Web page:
This topic is designed to help you plan to protect your Forefront TMG network against common attacks and Domain Name System (DNS) attacks. It describes:
Detection of common attacks
Common attacks include the following:
- Windows out-of-band (WinNuke) attack—An
attacker launches an out-of-band denial-of-service (DoS) attack
against a host protected by Forefront TMG. If the attack is
successful, it causes the computer to fail or a loss of network
connectivity on vulnerable computers.
- Land attack—An attacker sends a TCP SYN
packet with a spoofed source IP address that matches the IP address
of the targeted computer, and with a port number that is allowed by
the Forefront TMG policy rules, so that the targeted computer tries
to establish a TCP session with itself. If the attack is
successful, some TCP implementations could go into a loop causing
the computer to fail.
- Ping of death—An attacker attaches a large
amount of information, that exceeds the maximum IP packet size, to
an Internet Control Message Protocol (ICMP) echo (ping) request. If
the attack is successful, a kernel buffer overflows, causing the
computer to fail.
- IP half scan—An attacker repeatedly attempts
to connect to a targeted computer, but does not send ACK packets in
response to SYN/ACK packets. During a normal TCP connection, the
source initiates the connection by sending a SYN packet to a port
on the destination system. If a service is listening on that port,
the service responds with a SYN/ACK packet. The client that
initiates the connection then responds with an ACK packet, and the
connection is established. If the destination host is not waiting
for a connection on the specified port, it responds with an RST
packet. Most system logs do not log completed connections until the
final ACK packet is received from the source. Sending other types
of packets that do not follow this sequence can elicit useful
responses from the target host, without causing a connection to be
- UDP bomb—An attacker attempts to send a User
Datagram Protocol (UDP) datagram, with illegal values in certain
fields, which could cause some older operating systems to fail when
the datagram is received. By default, no alert is configured for
this type of attack.
- Port scan—An attacker attempts to count the
services that are running on a computer by probing each port for a
response. You can specify the number of ports that can be scanned
before an event is generated.
When Forefront TMG intrusion detection is enabled and offending packets are detected, they are dropped, and an event that triggers an Intrusion Detected alert is generated. By default, the Intrusion Detected alert is reset automatically after one minute, during which time Forefront TMG continues to block offending packets but without issuing an alert. You can configure this alert to send you an e-mail notification when it is triggered. You can also enable logging of the dropped packets.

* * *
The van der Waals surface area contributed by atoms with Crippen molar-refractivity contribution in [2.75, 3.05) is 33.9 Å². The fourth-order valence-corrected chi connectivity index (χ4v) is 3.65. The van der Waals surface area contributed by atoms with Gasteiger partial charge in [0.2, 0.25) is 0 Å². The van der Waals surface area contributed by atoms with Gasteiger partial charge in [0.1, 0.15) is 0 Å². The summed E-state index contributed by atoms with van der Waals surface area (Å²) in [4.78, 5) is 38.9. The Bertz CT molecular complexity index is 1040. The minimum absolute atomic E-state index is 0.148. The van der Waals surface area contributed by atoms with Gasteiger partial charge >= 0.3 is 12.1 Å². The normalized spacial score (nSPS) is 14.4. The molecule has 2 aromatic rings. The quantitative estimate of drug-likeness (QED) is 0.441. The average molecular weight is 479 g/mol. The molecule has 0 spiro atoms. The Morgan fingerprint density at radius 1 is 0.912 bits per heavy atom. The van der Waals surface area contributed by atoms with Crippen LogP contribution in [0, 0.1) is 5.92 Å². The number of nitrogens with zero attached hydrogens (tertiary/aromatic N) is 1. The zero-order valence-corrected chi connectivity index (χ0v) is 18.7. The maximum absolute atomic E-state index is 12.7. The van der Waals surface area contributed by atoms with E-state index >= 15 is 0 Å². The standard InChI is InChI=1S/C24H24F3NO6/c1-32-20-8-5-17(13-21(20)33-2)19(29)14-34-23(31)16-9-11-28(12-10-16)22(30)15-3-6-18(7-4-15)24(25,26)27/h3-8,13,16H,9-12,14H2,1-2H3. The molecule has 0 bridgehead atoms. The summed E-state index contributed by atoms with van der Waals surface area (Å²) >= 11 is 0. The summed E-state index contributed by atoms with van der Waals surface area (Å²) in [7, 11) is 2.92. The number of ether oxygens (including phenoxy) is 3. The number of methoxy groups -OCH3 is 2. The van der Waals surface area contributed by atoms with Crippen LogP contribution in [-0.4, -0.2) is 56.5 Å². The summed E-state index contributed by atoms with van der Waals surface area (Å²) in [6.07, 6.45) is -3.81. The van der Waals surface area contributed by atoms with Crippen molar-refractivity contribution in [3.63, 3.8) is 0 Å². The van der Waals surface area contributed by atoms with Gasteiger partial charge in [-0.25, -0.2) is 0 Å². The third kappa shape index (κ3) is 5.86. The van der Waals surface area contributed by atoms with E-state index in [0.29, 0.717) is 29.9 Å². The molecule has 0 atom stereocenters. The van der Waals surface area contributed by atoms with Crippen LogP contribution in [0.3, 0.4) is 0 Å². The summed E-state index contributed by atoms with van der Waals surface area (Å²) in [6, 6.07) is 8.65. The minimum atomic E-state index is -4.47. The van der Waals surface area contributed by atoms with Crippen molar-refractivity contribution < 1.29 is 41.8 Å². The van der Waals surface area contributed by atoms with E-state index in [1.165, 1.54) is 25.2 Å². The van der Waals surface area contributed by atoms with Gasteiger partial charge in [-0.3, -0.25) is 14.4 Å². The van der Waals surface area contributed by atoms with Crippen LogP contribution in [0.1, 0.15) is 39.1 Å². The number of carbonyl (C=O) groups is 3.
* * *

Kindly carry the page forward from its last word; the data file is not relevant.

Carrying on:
The name of each type of detected attack corresponds to an additional condition in the definition of the Intrusion Detected event. For each additional condition (type of attack), you can define and enable an alert which specifies the actions to be taken in response to the event, and is issued by the Microsoft Firewall service, when all the conditions specified in the alert are met. The actions that can be triggered by an alert include: sending an e-mail message, invoking a command, writing to a log, and starting or stopping Forefront TMG services.
Detection of DNS attacks
The Forefront TMG Domain Name System (DNS) filter intercepts and analyzes all inbound DNS traffic that is destined for the internal network, and other protected networks. If DNS attack detection is enabled, you can specify that the DNS filter checks for the following types of suspicious activity:
- DNS host name overflow—When a DNS response
for a host name exceeds 255 bytes, applications that do not check
host name length may overflow internal buffers when copying this
host name, allowing a remote attacker to execute arbitrary commands
on a targeted computer.
- DNS length overflow—When a DNS response for
an IP address exceeds 4 bytes, some applications executing DNS
lookups will overflow internal buffers, allowing a remote attacker
to execute arbitrary commands on a targeted computer. Forefront TMG
also checks that the value of RDLength does not exceed the size of
the rest of the DNS response.
- DNS zone transfer—A client system uses a DNS
client application to transfer zones from an internal DNS
When offending packets are detected, they are dropped, and an event that triggers a DNS Intrusion alert is generated. You can configure the alerts to notify you that an attack was detected. When the DNS Intrusion event is generated five times during one second for DNS zone transfer, a DNS Zone Transfer Intrusion alert is triggered. By default, after the applicable predefined alerts are triggered, they are not triggered again until they are reset manually.